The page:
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An Interview with Will Brooker (And Book Giveaway!)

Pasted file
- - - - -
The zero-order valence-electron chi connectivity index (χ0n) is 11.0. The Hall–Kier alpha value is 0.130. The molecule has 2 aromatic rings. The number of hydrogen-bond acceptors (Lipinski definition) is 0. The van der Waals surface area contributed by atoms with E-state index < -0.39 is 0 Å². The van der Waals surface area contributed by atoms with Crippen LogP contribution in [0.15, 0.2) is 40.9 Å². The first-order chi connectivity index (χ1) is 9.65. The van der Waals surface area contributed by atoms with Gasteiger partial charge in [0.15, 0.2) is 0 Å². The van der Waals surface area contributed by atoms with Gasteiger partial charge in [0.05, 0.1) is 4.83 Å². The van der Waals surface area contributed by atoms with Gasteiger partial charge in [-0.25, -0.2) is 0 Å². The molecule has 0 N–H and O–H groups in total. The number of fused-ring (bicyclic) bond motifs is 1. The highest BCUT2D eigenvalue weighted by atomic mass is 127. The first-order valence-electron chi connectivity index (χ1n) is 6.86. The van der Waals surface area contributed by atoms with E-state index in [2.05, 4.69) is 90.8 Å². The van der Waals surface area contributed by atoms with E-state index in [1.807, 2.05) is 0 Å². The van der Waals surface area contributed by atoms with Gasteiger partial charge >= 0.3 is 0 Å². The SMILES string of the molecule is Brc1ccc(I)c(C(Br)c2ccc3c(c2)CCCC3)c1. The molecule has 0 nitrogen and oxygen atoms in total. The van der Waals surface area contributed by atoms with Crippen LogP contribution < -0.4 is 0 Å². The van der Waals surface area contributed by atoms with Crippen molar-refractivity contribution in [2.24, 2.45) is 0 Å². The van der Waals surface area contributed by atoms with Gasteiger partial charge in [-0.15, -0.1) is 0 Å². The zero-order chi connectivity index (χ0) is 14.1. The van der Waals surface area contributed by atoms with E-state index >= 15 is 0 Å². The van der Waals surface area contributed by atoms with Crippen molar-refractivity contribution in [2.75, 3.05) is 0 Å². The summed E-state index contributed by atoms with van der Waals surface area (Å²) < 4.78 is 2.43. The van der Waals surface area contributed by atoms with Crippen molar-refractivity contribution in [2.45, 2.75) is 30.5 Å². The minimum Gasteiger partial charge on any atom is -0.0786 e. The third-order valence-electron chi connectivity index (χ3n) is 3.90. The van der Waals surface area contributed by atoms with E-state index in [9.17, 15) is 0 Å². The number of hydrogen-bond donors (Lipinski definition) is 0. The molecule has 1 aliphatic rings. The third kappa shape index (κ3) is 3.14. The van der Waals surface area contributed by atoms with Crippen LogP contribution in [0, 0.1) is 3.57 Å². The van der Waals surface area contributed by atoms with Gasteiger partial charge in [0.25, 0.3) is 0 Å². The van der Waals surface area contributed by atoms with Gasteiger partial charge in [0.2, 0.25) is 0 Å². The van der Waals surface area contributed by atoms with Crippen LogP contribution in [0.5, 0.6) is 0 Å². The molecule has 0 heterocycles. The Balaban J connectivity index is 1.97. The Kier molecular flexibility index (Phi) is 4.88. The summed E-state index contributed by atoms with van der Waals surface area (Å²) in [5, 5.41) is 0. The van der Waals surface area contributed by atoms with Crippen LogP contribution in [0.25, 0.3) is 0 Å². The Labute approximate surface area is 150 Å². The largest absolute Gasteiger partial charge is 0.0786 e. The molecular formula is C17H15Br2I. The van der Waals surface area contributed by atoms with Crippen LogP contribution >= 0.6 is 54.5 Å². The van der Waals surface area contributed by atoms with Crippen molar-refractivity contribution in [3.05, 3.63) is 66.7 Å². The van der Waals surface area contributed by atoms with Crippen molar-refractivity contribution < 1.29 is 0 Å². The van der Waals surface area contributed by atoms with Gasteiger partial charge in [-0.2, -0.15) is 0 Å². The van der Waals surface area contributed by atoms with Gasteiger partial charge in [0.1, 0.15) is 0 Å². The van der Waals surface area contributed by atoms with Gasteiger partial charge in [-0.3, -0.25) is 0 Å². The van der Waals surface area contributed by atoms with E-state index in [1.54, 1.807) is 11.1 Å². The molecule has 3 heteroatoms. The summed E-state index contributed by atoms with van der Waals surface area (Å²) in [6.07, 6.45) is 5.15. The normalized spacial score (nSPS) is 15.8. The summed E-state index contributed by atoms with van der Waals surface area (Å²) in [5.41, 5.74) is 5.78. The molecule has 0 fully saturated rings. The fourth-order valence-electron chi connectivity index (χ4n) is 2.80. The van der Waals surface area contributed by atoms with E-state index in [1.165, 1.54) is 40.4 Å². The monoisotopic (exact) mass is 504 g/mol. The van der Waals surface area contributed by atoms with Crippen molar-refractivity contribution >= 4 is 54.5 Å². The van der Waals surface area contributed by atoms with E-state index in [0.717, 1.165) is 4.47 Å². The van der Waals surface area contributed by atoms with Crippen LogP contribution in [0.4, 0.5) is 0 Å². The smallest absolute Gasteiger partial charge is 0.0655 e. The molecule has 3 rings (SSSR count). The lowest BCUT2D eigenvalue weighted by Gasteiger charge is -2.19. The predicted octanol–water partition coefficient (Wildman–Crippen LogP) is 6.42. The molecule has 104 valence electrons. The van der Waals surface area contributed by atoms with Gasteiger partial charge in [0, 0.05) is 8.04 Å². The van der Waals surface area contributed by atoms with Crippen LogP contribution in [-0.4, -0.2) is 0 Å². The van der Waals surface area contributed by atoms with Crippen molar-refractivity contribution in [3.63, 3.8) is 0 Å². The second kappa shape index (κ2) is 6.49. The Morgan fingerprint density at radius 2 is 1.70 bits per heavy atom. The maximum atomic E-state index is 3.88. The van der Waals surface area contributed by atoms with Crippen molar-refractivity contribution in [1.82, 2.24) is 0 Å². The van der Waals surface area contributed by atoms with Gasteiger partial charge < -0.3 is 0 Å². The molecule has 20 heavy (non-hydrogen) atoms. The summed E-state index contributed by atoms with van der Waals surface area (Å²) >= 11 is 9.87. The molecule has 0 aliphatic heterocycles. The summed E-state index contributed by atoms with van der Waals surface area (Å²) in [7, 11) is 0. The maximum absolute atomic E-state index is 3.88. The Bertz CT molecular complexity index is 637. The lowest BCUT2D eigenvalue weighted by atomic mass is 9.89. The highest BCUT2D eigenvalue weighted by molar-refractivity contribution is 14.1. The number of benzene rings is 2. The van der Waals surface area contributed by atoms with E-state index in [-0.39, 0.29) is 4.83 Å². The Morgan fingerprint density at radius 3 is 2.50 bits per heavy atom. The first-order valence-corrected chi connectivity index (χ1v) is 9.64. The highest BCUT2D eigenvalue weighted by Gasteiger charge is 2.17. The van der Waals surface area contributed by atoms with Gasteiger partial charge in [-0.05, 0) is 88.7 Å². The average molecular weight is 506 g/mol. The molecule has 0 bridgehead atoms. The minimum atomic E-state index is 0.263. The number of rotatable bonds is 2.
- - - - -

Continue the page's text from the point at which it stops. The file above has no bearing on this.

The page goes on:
“The geeks aren’t just inheriting the earth, they’re creating the future,” Will writes. After discussing the impact entertainment is having on the world around us, the educator and undeniably talented writer Will Brooker — who has made a living by studying and evaluating cultural icons like Batman — starts to talk about the changing landscape of technology as influenced by Hollywood. Keep in mind that Will is not your average geek or nerd or whatever classification you would try to file him under. He’s a slim, well-groomed, and (I imagine) tall author of several books that look intensely at entertainment icons — like those of Star Wars and Batman — and the way they cause huge tidal waves in culture. In essence, Will has built an entire career and reputation, a life, around the heroes and villains that people like you and I only imagined as we grew up. When I asked Will if he would be willing to do a brief interview about TV and how it has influenced the world, he jumped at the opportunity. But this is more than just an interview. It’s your chance to win TWO of Will’s top-selling books: Batman Unmasked: Analyzing a Cultural Icon, and Using the Force: Creativity, Community and Star Wars Fans. To see how you can win a copy of both books, read through the interview and get details at the end of this article. Of course, being half-way across the world meant that we couldn’t sit down to chat face-to-face, but Will was kind enough to respond to a few questions over email. What follows is the juicy parts of our discussion, exploring the way entertainment is shifting right beneath our feet and how the shows and movies we watch or read about are playing out in real life. What does the changing shape of TV mean for those who don’t watch television, if anything? Will: I think rather than being cut off, necessarily, from the world — current events, news, the national and global narrative of real life — people who don’t watch TV are likely to be cut off from shared fictional stories. Twitter and online journalism, not to mention radio and newspapers, could keep a person fully in-tune and up-to-date with news stories and factual information if he or she ignored television [completely]. What I think you’d be more likely to feel left out of is the fiction that makes up a lot of our conversation, and provides a lot of common ground between both friends and strangers. Yes, the part of a text we see on television is not the be all and end all — not the whole text or, even arguably, the main event. The text of a TV show now spreads across blogs, discussion boards, dedicated websites, twitter, magazines, book spin-offs and newspaper write-ups. If you missed an episode of Doctor Who, you could no doubt bluff it from reading forum discussions, online summaries and print reviews. But even as the focus shifts and the television show itself is no longer the sole vehicle — as a text expands across other platforms — you’re unlikely to visit the Heroes website if you’ve never seen the show, or take part in internet discussions about Battlestar Galactica if you’ve never tuned in, or take much interest in reviews of Spooks if you don’t watch it. As such, I’d suggest that non-TV viewers are going to feel excluded from the network of stories that tends to link us and make for easy conversation filler. If I meet a friend of a friend and discover we both like the show Mad Men, I have an hour’s guaranteed discussion right there. If I’m at the barber and the guy cutting my hair watches The Apprentice, the chat will be easy. I’ve talked about Big Brother with supermarket cashiers packing my groceries and an anesthetist before she put me under; one of my friendships at work is based mainly on our liking for Apprentice and X-Factor. I don’t follow sports, so TV narratives are the shared cultural pool I can dip into most easily: unlike the minefields of politics, religion or even musical taste, it’s a low-risk territory, good for quick connection. The shows make it easy to quickly connect with others — especially strangers — then, right? Will: But it also stands up to deeper, longer-term, shared immersion and examination: half the texts and emails I receive from my brother are about what Don Draper is up to on Mad Men, and I’ve spent hours of quality time with my wife watching The Wire. Those shows have become part of a framework of reference between us, a familiar parallel history and in-joke. Now, the points above all depend on whether we take “don’t watch TV'” to mean “don’t watch a conventional TV set” (whether in the family room or elsewhere), or genuinely, fundamentally, “don’t watch any television shows on any medium.” “Television” is no longer confined to the TV set — perhaps it never was, entirely — but in the past, while it overflowed into journalism and other media like the TV guide, and overlapped with cinema, the distinctions were more clear cut. Today, someone could not own a TV set but watch more television than I do, through downloads, streaming or DVD box sets. Do you feel like the ability to be in-tune without actually owning a TV is part of why so many forms of entertainment are reflecting real-world events and culture? Have you found any evidence that the opposite has taken affect? Have there been any situations where a TV show impacted real world culture, even if people weren’t “tuned in”? Will: To answer this, again I’ll broaden the question beyond just TV. The obvious example, to me, is 9/11 — that shorthand for a complex and terrible series of events in America. Many commentators observed that one of the shocking aspects of September, 11th 2001 was the sense of fiction intruding on real life — the spectacle of special effect disaster movies becoming suddenly and horribly real. The destruction of New York architecture is (and was), of course, a familiar trope in science fiction and action cinema. But the motifs of US architectural icons in ruins, panic in the streets and nationwide airspace on alert are (and have been) also prevalent in TV, in comics, print fiction and magazine covers — you could even find a precedent in Orson Welles’ War of the Worlds radio broadcast in 1938. It would be crude to try to construct some kind of direct cause-and-effect pattern from this, but I think the attacks of 9/11 operated within, again — in a horrible way — a shared cultural framework. They spoke a familiar cultural language of shock, terror, impact, urban nightmare. They made their meaning so powerfully by tapping into a shared bank of images — images, ironically, that were shared by America and Al Qaeda. The event spoke the language of disaster movies, comic books and TV shows. It spoke in capital letters on capital cities: an iconic, science fiction, superhero language. And the fact that America speaks the same language was confirmed not only by the ghastly ‘success’ of the attacks — as terror, they communicated an immediate and clear message — but by the Bush administration’s response as well. Al Qaeda struck through the visual grammar of popular movies like Deep Impact and Armageddon. The US government replied through shock and awe; and then through surveillance, rendition, torture and ‘counter-terror’, the unleashed, desperate-measures-for-desperate-times attitude of TV’s 24. Again, however, I would always be reluctant to draw a cause-effect pattern between TV and ‘real life’. Television, comics, radio, journalism, cinema, celebrity, politics and other discourses constitute a network of narratives that surround us in a matrix, most of them mediated rather than touching us directly. They intersect and overlap. The relationship is never simple. In the case of 9/11 and the “war on terror”, it seems even more insensitive and inappropriate to compare real loss, grief and suffering — all of which obviously continue, almost ten years after the original event — to the play-acting and pretend of fictional narratives. However, I think the form of both the attack and the counter-attacks were shaped by a common vocabulary — built around the cultural meanings and images of ideas like disaster, terror, defiance and triumph — that both sides shared and had absorbed from fiction, from comics, TV and, most of all, the movies. It’s a sad and ugly shadow-side of the cultural pool. We understood 9/11 immediately because the attackers were using a vocabulary, on a massive, grotesque and iconic scale, that we, and they, had all learned from Hollywood. It was a message written across the US, across the world, in the common cultural currency of television and cinema. It’s clear that entertainment has played a major part in countless lives, as we all seem to recognize it’s language. With the recent advancements in technology it seems that entertainment is moving to play an even more prominent role in our lives. Do you agree? How do you think this will affect the greater culture of society moving forward? Will: I wrote an article around this exact topic, which was published last year in the International Journal of Cultural Studies, called ‘Now You’re Thinking With Portals’. In the article, I engage similar questions and issues, and it was based in part on interviews with Cisco Systems, whose technology has product placement within shows like 24 and Heroes. In fact, the software and props they integrate within those narratives are (in their words) “state of the art, plus” — near-future, science fiction versions of what they’re making now; fictionalized, slightly idealized imaginings of their current technology. There have been several advertising campaigns that essentially offer a science fiction of, again, near-futuristic phones, communication devices and networks, suggesting how these devices fit into our lives: ads from the 1980s and 1990s sometimes present surprisingly accurate predictions of today’s and tomorrow’s technology. There’s a definite relationship between fictional tech and its real-world counterpart, though again, as I mentioned previously in this interview, it’s not a simple cause-effect. Project Natal, which became Kinect for the Xbox 360, was immediately recognized as a real-life version of the motion-control interface from the film Minority Report. Clamshell mobile phones were, I believe, originally made in the style of Star Trek “communicators”. Many of Cisco’s programmers and designers grew up seeing cool devices on TV and in films, and essentially, wanted to make them real. I’m sure the same is true of other companies. The geeks aren’t just inheriting the earth, they’re creating the future. The overlap between fictional and real technology is increasingly blurring: I’ve seen an iPad the size of a table on-screen three times now. Once was watching science fiction movie The Island on DVD, once was another island, the contemporary cop show Hawaii 5-0, on DV-R, and once was a documentary about Apple’s next wave of products. I think I watched that as a Vimeo link from Looking even more to the future, what do you foresee in terms of TV affecting our cultures? With the internet growing and TV ownership declining in the US, does it all mean anything? Will: TV ownership in the US is predicted to decline in 2012 from 98.9% to 96.7%. That’s significant, but it’s hardly a big drop, and my understanding is that it’s a predicted decline rather than a reported trend. The interesting thing about all of this, in my opinion, is the challenge it poses to our definition of ‘television’. Viewing of television on a conventional TV set is certain to decline. But television viewing on tablets, phones, netbooks, laptops and desktops is increasing. Factor in DVD box sets and the different ways of viewing ‘television’ are incredibly diverse — not to mention the fact that even digital television is not the same analogue technology that was originally launched under that name: so, is it still, strictly speaking, ‘television’ in the 1920s sense, at all? I think we have to discuss what the word ‘television’ actually stands for and signifies right now. What does it refer to and connote? Is The Wire television when I only watched it on DVD? Is Lost television when I watched half of it on download? Is a Doctor Who website ‘television’? Is the discussion forum Television Without Pity ‘television’? If I watch a clip from Glee on YouTube, is that music video, internet or television? Is television a style, a source, a cross-media medium? What distinguishes it from other forms? What do we want “television” to mean? Cut. At this point we had to let Will get back to his regular schedule. He’s currently off on a sabbatical writing his next book “Hunting the Dark Knight” and other projects, so we didn’t want to keep him pre-occupied for too long.